Faith helped Phoebe through the warmup session, kindly showing her how to do the Weave first, then the Hop, the Shuffle and lastly the 5 Step Drop with a Split Stop. Her gentle helpfulness carried on into the introduction of the forehand shot. I soon realized that all week long, Faith had been practicing at home. I wasn’t sure how much she had tried to share with Phoebe, but I heard enough to know that some work had been done to get Phoebe on the courts today.

Phoebe’s head continued to hang as she attempted to make connection with the ball, but with little success. When it was Faith’s turn, she stepped up with a readiness to learn. She was having remarkable success, considering this was only her second time on the courts! It was a rather hot afternoon, and Faith asked to take a water break. Phoebe stepped up for her turn again to attempt her forehand shot. Before she swung, she looked at me and said, “Do you know who’s the number one tennis player in the world?” I hesitated to answer, wondering if I should ask did she mean, male or female. I decided just to go for it, and we both said at the same time, “Serena Williams!”

This really sat me down in my chair!  This girl, who I thought didn’t have one bit of interest in tennis, knows who Serena Williams is!  Amazing!  My next question to her is, “Do you watch Serena play?” Her eyes have lit up and there’s a big smile on her face. She commences to tell me that she is her favorite player and she loves to watch her play.  She tells me quite a few things about Serena, one being that she was born in Michigan, but she got hung up on what city it was. “I actually wrote a book about Serena” she said. Well, Blow Me Down, I thought!  Let’s just use some imagination here and see what happens.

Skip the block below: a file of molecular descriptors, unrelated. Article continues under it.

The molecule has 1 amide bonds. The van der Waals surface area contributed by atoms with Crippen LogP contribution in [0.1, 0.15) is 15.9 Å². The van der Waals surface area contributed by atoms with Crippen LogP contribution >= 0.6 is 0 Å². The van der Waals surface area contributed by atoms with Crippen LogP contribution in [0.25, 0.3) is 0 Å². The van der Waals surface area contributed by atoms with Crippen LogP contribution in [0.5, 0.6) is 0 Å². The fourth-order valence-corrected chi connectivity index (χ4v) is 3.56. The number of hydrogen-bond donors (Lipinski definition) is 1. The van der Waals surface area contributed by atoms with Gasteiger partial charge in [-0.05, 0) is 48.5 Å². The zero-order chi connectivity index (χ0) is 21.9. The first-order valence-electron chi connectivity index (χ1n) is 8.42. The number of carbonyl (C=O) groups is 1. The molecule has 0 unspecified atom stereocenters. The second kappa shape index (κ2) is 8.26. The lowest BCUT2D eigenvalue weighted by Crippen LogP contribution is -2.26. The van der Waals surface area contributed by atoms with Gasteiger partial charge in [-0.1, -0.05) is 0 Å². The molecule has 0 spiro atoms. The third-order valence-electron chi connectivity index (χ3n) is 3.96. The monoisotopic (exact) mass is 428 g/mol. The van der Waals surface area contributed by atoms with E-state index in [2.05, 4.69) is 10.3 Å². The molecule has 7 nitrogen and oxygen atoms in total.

“That’s really awesome, Phoebe. Let’s pretend we’re Serena. Watch this shot really closely. Look at how I do this,” I said to her. In slow motion, I showed her a forehand shot, smoothly sending the ball over the net with about 6 inches clearance, landing in the singles, cross-court. Up to this point, if any of Phoebe’s shots went over the net, they were definitely moon balls and most didn’t land in the green court on the other side.

I reminded her again how to hold her racquet with a 20 degree angle, to step with her left foot, draw the C, and follow through over her shoulder. And then I said, “remember what that shot looked like I just showed you and try to make it look like that.” The first 3 shots were not successful. But the 4th shot she hit smoothly, sailing it over the net with 6-8 inches clearance, and into the singles, cross-court!  I turned and looked back at her. She had amazement written all over her face. Something had just happened in this little girl. Through the use of imagination and concentration she did what she didn’t believe she had the ability to do!

During this entire event, Faith was getting a drink of water and socializing with what was happening on the other court. When she returned, I sensed that Phoebe wanted so badly to share with Faith what had just happened.  I wished I could push the replay button for her on a video. However, I saw a marked change in her confidence and self-esteem from that point on. When asked at the end of the lesson, “Did you like it?” I saw a big smile and heard a hearty, “YES!” The next question was, “Do you want to come back next week?” Another big, “YES!” She too has caught the Tennis Fever.  And I have discovered it’s all about CONNECTING THE DOTS with kids.  This makes my heart happy today!